I watched David Suzuki’s The Nature of Things the other night, about dopamine and how it works on the teenage brain. The program was already 20 minutes in by the time I sat down in front of the tv, dinner balanced on a tray in my lap–I know, a little late, but I was waiting for hubby to be done with choir practice. Yes, I hear you, why wait to have dinner with someone if you’re just going to sit down in front of the tv? I don’t do it all the time. Ok?
Now I’m a long way from teenagehood, but I was intrigued by the show’s basic premise. In short, teenagers engage in risky behaviour, behaviour that pushes at the boundaries of safety (physical and emotional) and acceptance in order to experience and to learn. In response, the body produces more dopamine, the brain’s own reward system, which gives the risk-taker or thrill-seeker a high. And the feeling dopamine gives you is addictive: the more you do something that makes you feel great, the more you want to do it again to repeat that amazing feeling.
So what does this have to do with giving away free books?
Everything! If you’re a dopamine junkie, that is (and physiologically not everyone is).
Where’s the risk? It’s not as if you’re shelling out any money to do this (unless you take out ads on ebook blogs/ sites).
The risk is to your reputation or sense of self worth. What if no one downloads your book, even though it’s free? How’s that going to make you feel?
Like a loser.
Obviously, the goal of going free is to get as many downloads as possible, because when your book comes off free, it will then skyrocket up amazon’s popularity charts (different from their sales charts), thus making it more visible to shoppers cruising the site looking for their next great read. Also, the more downloads, the higher the chance of your book getting onto some bestseller lists: thrillers, mystery, historical fiction, literary fiction. Or how about this for my book: Non-fiction–Arts & Entertainment–Theatre. Huh? Search me. Ask amazon.
I put The Fisher of Paradise up for free on October 11 & 12. By the end of the second day I had 6502 downloads and was feeling so buzzy and high that I extended the promotion a third day. Total downloads: 7289.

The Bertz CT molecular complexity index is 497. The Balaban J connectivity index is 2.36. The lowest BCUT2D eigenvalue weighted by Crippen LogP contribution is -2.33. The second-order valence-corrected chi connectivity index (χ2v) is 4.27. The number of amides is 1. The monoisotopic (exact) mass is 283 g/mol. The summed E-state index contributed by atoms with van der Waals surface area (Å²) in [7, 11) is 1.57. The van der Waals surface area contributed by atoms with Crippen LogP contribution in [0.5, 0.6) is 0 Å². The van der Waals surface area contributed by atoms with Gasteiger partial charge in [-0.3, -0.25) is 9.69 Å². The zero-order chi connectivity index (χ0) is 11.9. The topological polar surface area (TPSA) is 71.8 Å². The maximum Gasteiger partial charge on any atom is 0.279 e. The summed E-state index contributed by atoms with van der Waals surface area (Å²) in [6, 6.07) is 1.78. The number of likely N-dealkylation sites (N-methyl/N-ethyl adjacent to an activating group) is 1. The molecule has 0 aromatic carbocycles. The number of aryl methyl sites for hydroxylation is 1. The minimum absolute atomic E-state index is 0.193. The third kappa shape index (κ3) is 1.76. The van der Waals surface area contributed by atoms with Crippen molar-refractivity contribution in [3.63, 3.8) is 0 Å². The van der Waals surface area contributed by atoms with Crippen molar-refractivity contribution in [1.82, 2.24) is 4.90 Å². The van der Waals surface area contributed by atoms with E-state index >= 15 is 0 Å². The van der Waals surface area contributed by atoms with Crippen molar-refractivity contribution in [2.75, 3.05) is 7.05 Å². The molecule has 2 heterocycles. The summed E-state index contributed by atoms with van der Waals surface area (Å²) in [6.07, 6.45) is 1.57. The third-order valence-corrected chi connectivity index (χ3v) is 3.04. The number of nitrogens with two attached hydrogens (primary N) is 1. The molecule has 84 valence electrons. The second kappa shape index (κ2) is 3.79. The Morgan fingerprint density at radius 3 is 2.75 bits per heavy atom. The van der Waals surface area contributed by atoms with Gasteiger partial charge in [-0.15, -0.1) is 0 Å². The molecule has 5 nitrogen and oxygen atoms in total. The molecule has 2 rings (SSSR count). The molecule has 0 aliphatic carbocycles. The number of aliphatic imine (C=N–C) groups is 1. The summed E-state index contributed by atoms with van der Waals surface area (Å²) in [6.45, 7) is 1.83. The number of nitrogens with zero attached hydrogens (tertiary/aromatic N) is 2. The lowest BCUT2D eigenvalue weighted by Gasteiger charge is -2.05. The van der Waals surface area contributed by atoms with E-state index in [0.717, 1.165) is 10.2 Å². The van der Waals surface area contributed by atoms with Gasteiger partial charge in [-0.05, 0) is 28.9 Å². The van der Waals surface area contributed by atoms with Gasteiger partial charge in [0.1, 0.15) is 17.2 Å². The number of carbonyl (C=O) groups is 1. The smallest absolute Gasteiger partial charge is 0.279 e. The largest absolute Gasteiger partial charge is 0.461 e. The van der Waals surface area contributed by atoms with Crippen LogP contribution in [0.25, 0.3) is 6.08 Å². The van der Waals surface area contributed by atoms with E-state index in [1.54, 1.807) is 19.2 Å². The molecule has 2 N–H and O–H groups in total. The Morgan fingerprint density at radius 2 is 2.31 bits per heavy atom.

7289. That’s more than the combined total of copies printed of my first two novels. Thousands more. For four straight hours on the second day, Fishers was downloading at the rate of 250 copies an hour. To complete strangers! Talk about a dopamine kick! And guess what, on amazon you can feed your addiction as often as you like–just click the unit sales button. Then click it again. And again. Watch those numbers change. Woo hoo. This is so far from the twice-yearly, hard to decipher royalty statements I’ve lived with for the past decade that I felt like a rat with a cocaine lever. Click it again. And again and again.
Yeah, but most of those downloaders are freebie junkies. No one’s going to look at your book now it’s buried on their device. How do you know? How many people have bought print books they’ve never read? Let me answer that for you. Everyone who’s ever bought books.
Some argue that the current onslaught of free books is devaluing culture, or at least devaluing the product authors are creating. But publishers have been giving away books as a promotional tool for as long as they’ve been publishing books . If you’re a bookseller or have ever worked in a bookstore you’ve likely been to a Book Expo. Publisher after publisher crammed into convention halls armed with boxes of books–sometimes skids of them–to hand out, and, as an extra special bonus, the author there to sign the book and have a chitty chat with. I attended as a Goose Lane author, to sign my books (somewhere between 20 and 30 copies, if memory serves) in the hope that the booksellers stuffing my book into bags bulging with 20, 30, 40 or more other books, many (most?) from authors far more well-known, would go home, read it (first, of course), fall in love and then go into work raving about it to every customer who stepped through the door.